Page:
After spending a few months traveling through East and West Africa, I was eager to get home, cook Thanksgiving dinner and finally sleep without a mosquito net. But when I arrived to my flight, the attendant tore up my ticket.
He said, “Vous ne pouvez pas entrer.”
Dumbfounded, I asked a hundred questions—in English. But Senegal is a Francophone country and, unable to speak French or Wolof, I floundered, then searched desperately for someone who could translate his brisk French replies. By the time I unearthed an Australian backpacker who explained that I didn’t have the proper yellow fever card required for exit, I’d already missed my thousand-dollar flight.
Devastated, I spent an extra two weeks in Senegal, bouncing from doctor to doctor and hotel to hotel, searching for the elusive yellow fever vaccine. Whenever I walked into a hospital, I would have to hold up a piece of paper that said “yellow fever vaccine” in Google Translated French. And every time, doctors or nurses would explain, in some version of rapid and impatient French, that they couldn’t help me.
Finally, after ten days, I located the vaccine and headed to the airport. This time, the attendant spoke English. I explained what happened, and she said, “Oh, we have a doctor in the building next door. If you’d gone there, he could have given you the vaccine in time for your flight. That’s probably what the first attendant was trying to tell you.”
To this day, I am still paying off my expenses from that two-week debacle.
Should I have studied basic French before traveling to Senegal? Yes. Definitely. But I’d assumed (incorrectly) that everyone could speak some degree of English. My mistake cost me dearly—for one, I missed Thanksgiving stuffing.
But I did learn something valuable: English isn’t always enough. Most native English speakers don’t know a foreign language. This is sad but true. In the United States, eighty percent of adults cannot speak any language other than English. And this is despite the fact that the US is the second-largest Spanish-speaking country in the world after Mexico; Spanish-speaking immigrants are moving to the United States, but native English speakers don’t feel the need to pick up the language for themselves.
England is slightly better, but not by much. Only twenty-five percent of British adults can hold even a basic conversation in any language other than English, which means that seventy-five percent don’t speak a foreign language at all. And this number is on the decline, since, in 2004, the Labor Party made foreign languages optional for teenagers. Since the legislation passed, the number of students taking French (the most popular foreign language in the UK) dropped by fifty percent. But, worldwide, monolingual people are still a minority. According to the US National Institute of Health, more than half of the world’s population speaks at least two languages, while some sources cite at least sixty percent.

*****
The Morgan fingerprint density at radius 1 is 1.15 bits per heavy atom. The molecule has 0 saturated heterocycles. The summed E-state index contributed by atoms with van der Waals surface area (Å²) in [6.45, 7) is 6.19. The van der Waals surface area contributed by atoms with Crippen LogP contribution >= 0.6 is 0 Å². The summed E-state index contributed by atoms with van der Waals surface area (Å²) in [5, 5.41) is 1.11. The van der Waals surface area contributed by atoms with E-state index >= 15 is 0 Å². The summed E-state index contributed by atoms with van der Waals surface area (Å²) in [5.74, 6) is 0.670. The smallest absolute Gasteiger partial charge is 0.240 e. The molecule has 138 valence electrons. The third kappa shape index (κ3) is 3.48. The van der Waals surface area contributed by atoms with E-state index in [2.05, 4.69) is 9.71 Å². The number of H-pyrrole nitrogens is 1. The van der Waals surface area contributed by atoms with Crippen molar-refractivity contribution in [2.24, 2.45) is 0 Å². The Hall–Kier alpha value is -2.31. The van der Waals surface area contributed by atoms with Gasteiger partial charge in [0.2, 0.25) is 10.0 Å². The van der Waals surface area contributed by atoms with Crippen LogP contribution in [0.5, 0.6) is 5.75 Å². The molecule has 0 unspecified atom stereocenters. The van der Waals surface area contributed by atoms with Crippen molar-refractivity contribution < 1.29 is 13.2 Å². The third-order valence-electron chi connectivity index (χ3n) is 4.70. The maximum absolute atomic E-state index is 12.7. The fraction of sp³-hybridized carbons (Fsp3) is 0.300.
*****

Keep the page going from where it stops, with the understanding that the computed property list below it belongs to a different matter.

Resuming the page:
Fifty-six percent of Europeans can speak at least two languages comfortably. For example, in Luxembourg, nearly the entire population fluently speaks English, French, German and Luxembourgish. Across the ocean in Aruba, all students are required to learn Dutch, English and Spanish, and they often speak Papiamento at home. Meanwhile, South Africa has eleven official languages, and most South Africans can speak at least three. In India, the majority of the population learns Hindi and English in addition to a third language determined by the state.
But English-speaking people don’t have to worry about that. After all, the whole world speaks English. Right?
Wrong. English is much rarer than you think. Only twenty-five percent of the world speaks English at all. Twenty-five percent.
That means three-quarters of the world—or 5.7 billion people—do not speak any English. Monolingual English-speakers are effectively cut off from 6 billion people.
In Europe, only 38% of EU citizens know enough English to hold a conversation—if you’re going to Spain, study up on your Spanish first because only eleven percent of the population speaks English, and the numbers are just as low in Italy and the Czech Republic. On the African continent, fifty-eight percent of people know English. And while colonization forced many countries in the Caribbean to operate in English, today most Caribbean citizens speak non-standard English or Creole.
And in many countries, fewer than ten percent of the population speaks English. In China, less than one percent do. Even in The Gambia, where English is an official language, only three percent speak it. If you’re not willing to learn a second language, you’ll also struggle in Malawi, Brazil, Russia, Argentina, Colombia, Chile, Tanzania, and the list goes on and on.